start issuing campaign ribbons for all of its 'cyber warriors' to wear
    on their uniforms. It could be designed in the shape of a computer
    keyboard and a little silver mouse can be added in place of the Silver
    Star currently issued for valor. If war is possible in cyberspace,
    then I assume that the current cadre of cyber warriors will be awarded
    accordingly for what are sure to be many instances of deadly
    mouse-to-mouse combat.
    To be fair, Hamre is not the only official who has dabbled in
    hyperbole. Rand Corp., for example, issued a study in 1999 that warned
    of new type of war called "netwar". In that study, Rand warned the
    world about ?new kinds of actors, such as anarchistic and nihilistic
    leagues of computer-hacking 'cyboteurs'."
    And how can I forget John Tritak, the director of the Commerce
    Department's Critical Infrastructure Assurance Office. On more than
    one occasion he has entertained me with warnings of an "electronic
    Exxon Valdez". I've interviewed Tritak many times and have a great
    amount of respect for what he does. Still, I'm looking forward to the
    time when he takes this analogy to the next level. Maybe it will be
    something like mass electronic hallucination or digital diarrhea.
    The more sophisticated view of national cyber security, however,
    accepts the possibility of a large-scale, surprise cyber hiccup, but
    rejects the notion of planes falling out of the sky, nationwide train
    derailments or environmental disasters at the click of a mouse.
    Sophisticated observers also accept the threat of massive
    Internet-based bank fraud and the impact such incidents could have on
    the stock market. But they reject the notion that terrorists have all
    of a sudden come to value virtual bombs as opposed to the fear
    generated by images of bleeding children on the nightly news.
    Last year, I asked Dick Clarke, the national coordinator for security,
    infrastructure protection and counterterrorism at the National
    Security Council, if the cyber-terrorist analogy had gone too far.
    With little or no evidence that the Osama bin Ladens of the world
    value the end result of cyber attacks (they do, however, value the
    command, control and secure communications that computer technology
    offers), isn't it a little far-fetched to use the term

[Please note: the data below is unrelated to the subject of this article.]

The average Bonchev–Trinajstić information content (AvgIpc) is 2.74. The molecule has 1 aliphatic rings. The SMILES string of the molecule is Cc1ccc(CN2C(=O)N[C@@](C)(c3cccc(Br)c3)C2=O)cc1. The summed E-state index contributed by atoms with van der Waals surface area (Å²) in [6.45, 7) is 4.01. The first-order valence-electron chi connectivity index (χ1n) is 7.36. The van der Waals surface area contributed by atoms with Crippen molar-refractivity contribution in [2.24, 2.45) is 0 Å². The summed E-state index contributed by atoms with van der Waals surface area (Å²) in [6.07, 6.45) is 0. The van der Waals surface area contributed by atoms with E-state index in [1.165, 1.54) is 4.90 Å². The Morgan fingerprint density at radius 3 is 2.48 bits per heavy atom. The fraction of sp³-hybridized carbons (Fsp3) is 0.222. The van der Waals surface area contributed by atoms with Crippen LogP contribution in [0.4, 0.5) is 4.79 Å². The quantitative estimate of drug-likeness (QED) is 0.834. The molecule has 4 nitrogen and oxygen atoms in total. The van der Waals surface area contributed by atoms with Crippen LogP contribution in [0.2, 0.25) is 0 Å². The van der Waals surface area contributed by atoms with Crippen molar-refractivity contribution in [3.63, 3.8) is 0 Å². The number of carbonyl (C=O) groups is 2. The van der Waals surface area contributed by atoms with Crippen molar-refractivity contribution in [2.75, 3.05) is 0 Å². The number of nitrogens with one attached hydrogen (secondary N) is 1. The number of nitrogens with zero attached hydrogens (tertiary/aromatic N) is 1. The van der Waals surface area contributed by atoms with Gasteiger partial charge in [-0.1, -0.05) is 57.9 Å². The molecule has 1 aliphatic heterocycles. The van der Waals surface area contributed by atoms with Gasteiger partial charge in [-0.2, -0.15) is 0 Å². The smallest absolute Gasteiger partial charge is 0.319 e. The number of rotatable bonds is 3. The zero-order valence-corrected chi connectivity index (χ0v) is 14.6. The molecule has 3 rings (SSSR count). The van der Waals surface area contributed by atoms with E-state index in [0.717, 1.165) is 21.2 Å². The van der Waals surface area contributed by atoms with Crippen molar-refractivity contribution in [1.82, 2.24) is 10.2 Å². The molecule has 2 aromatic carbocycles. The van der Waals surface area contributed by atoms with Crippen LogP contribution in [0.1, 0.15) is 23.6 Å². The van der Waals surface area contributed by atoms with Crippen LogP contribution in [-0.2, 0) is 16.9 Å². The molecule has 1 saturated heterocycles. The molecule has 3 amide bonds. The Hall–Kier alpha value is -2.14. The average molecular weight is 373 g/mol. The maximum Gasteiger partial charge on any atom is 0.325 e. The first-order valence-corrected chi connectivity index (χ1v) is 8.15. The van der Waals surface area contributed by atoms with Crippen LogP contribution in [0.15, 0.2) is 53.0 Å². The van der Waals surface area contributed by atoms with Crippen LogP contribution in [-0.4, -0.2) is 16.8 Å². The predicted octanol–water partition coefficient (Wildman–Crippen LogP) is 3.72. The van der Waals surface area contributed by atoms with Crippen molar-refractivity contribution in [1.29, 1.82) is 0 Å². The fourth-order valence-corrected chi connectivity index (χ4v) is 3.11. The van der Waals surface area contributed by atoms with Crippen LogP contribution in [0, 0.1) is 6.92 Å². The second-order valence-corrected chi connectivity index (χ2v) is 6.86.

"cyber-terrorist"? I asked.
    "Maybe we shouldn't be saying 'cyberterrorism.' Maybe we should be
    saying 'information warfare,'" he said. Notwithstanding the
    information warfare remark, I took what I could get and chalked one up
    for the rational and reasonable among us.
    Some would say that it is only the younger generation that worries
    about such things as cyber terrorists and information warfare. Maybe
    they're right. My mother certainly doesn't worry about being caught in
    a hail of ones and zeros shooting out from a digital bomb as it
    explodes on the bus that takes her downtown to go shopping.  
    Terrorism, as we in the U.S. have come to know it, is a form of
    violence that strikes fear in the hearts and minds of people because
    of its destructive power and its ability to wreak havoc and physical
    pain on unsuspecting, innocent people. Few people will ever forget the
    horrific scenes from Lockerbie, Scotland, where in 1988 a bomb ripped
    apart Pan Am Flight 103 in mid air, killing all 270 passengers.
    Likewise, the 1983 bombing of the U.S. Marine barracks in Beirut,
    Lebanon, that killed 241 Marines and Sailors, and more than 100
    others, serves as a timeless reminder of what the destructive forces
    of terrorism are all about. The same can be said of the 1995 bombing
    of the Alfred P. Murrah Federal Building in Oklahoma City, Oklahoma,
    which killed 168 and wounded more than 500.
    However, the cyberterrorism image and its ugly cousins information
    warfare, electronic Pearl Harbor and electronic Exxon Valdez, are
    probably here to stay. We have the media to thank for that. You see,
    cyber wars and virtual terrorists make for great headlines. Consider,
    for example, Business Week's 1998 headline "A Digital D-Day," Wired
    Magazine's 1999 story "China Fought Bombs with Spam," and even my own
    (yes I admit I've been guilty too) story last year in Computerworld
    "U.S. may face net-based holy war."
    Although something more serious than last year's denial of service
    attacks against eBay, Yahoo, CNN and other e-commerce Web sites will
    probably occur, I'm not ready to begin storing water, canned food and
    extra batteries in my basement just yet.